In chapter 12 we learned that there are many ‘underlying factors’ to mental illness. Here we have the example of economic issues. Individual economic concerns are reported the most important issue today. We are finding economic troubles such as, unemployment, can not only root in mental illness, but can also be root for mental illness itself, such as depression. Addressing unemployment from a psychological standpoint reminds us that the work force is individual persons. These perspectives set framework for creative industry, such as the psychological employment services mentioned in this article. Creative industry itself boosts economy, which reduces concern. Understanding the context of individuals’ and families’ lives inspires reflection on the issue from a human perspective. Moving forward of legislations inspires innovations in existing and new fields, as new issues are created each new day by current events in our society.

The service sector of our economy has most potential for growth. Motivation for continuing to acknowledge and creatively treat our fellow humans will aid our collective economy AND our mental health. Thanks!!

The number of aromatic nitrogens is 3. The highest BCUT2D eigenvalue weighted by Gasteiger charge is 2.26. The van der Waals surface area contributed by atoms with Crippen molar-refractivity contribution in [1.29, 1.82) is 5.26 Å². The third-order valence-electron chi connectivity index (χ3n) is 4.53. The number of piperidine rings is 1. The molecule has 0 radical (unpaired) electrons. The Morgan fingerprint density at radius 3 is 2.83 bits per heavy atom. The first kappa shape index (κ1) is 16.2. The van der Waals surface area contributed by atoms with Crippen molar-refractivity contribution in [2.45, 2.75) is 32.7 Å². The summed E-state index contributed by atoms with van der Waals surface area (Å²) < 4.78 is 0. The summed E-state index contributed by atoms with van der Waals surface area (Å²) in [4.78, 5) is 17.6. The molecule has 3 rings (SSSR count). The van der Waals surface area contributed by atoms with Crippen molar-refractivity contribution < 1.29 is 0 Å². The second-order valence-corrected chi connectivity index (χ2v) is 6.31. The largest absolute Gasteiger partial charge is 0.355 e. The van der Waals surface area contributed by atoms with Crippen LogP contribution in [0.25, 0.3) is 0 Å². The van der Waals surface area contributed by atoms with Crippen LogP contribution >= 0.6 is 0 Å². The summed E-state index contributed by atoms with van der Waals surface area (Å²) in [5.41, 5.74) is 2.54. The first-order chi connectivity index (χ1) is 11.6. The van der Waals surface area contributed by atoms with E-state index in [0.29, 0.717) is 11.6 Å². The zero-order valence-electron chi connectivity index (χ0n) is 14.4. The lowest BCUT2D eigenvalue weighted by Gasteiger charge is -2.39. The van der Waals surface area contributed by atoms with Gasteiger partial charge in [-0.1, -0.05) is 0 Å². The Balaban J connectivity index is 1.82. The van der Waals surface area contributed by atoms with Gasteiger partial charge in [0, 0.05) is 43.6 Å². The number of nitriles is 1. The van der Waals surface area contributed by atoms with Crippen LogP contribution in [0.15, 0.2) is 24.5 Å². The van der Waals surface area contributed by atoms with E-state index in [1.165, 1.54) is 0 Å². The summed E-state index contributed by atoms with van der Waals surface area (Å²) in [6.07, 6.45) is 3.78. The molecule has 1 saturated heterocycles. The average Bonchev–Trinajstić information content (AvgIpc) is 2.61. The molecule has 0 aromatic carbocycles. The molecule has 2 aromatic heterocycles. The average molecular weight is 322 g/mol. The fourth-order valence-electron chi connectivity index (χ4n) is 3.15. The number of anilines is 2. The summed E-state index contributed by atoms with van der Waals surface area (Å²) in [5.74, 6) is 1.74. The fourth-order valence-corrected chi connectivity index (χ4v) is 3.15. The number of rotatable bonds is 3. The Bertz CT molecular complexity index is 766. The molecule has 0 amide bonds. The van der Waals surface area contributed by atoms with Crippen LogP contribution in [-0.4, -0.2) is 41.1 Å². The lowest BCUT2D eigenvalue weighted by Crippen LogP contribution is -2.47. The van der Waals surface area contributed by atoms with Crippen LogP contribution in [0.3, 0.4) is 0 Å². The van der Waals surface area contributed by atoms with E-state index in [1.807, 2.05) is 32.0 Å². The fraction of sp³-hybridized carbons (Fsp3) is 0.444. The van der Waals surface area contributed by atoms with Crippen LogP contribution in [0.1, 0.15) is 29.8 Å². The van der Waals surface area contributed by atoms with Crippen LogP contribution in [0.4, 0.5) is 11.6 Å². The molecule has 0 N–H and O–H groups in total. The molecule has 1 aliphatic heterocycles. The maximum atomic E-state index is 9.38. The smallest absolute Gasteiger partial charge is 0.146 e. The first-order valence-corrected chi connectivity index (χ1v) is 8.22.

What I listened to and read was a blog. It was about the science of mental health. I picked this because it reminded me of all the crazy and bazar test and surgeries there were done on those who were seen as mentally ill. It talked about how many people were put in an asylum if they couldn’t be saved. This is also to a certain extent what our book was talking about as well. I found it interesting when the blog talked about how over 8000 years ago there was evidence of trephination, a procedure in which a hole was bored in the skull to free the evil spirits trapped inside. It talked about how this procedure was not a fluke because there was evidence of regrowth. Which meant that the people who had these surgeries lived for some time after they had this mind drilling procedure completed. I found it very interesting when she asked “But what is a normal life? What's a healthy mind? Aren't normal and healthy subjective terms?” It questioned the fact of if we are over medicating people. I have to agree with this question. I feel that we are over medicating people and many times medicating at a too young of age. When does one decide that a child has ADHD. As a child I was diognosed with ADHD when I was five. The kindergarden teacher told my mother that I had too much energy and would not may attention in class. Personally I have always felt that this is normal for a child just starting school. Many chidlren would rather be outside running around then listening to a teacher. To this day I have always felt that I was medicated too young. I also feel that children who are in the school systems are medicated too young because the teachers are too lazy to deal with the children who have energy and are ready to run and jumo around. This made me think about the book and who are we to be the ones to say something is normal and not normal. I work with those who are disabled and for them, I would say they think that we are no the quote normal because they are always with their population. This topic related to the book on so many levels and made me want to go back to the chapter on mental illness and read the parts over that I skimmed.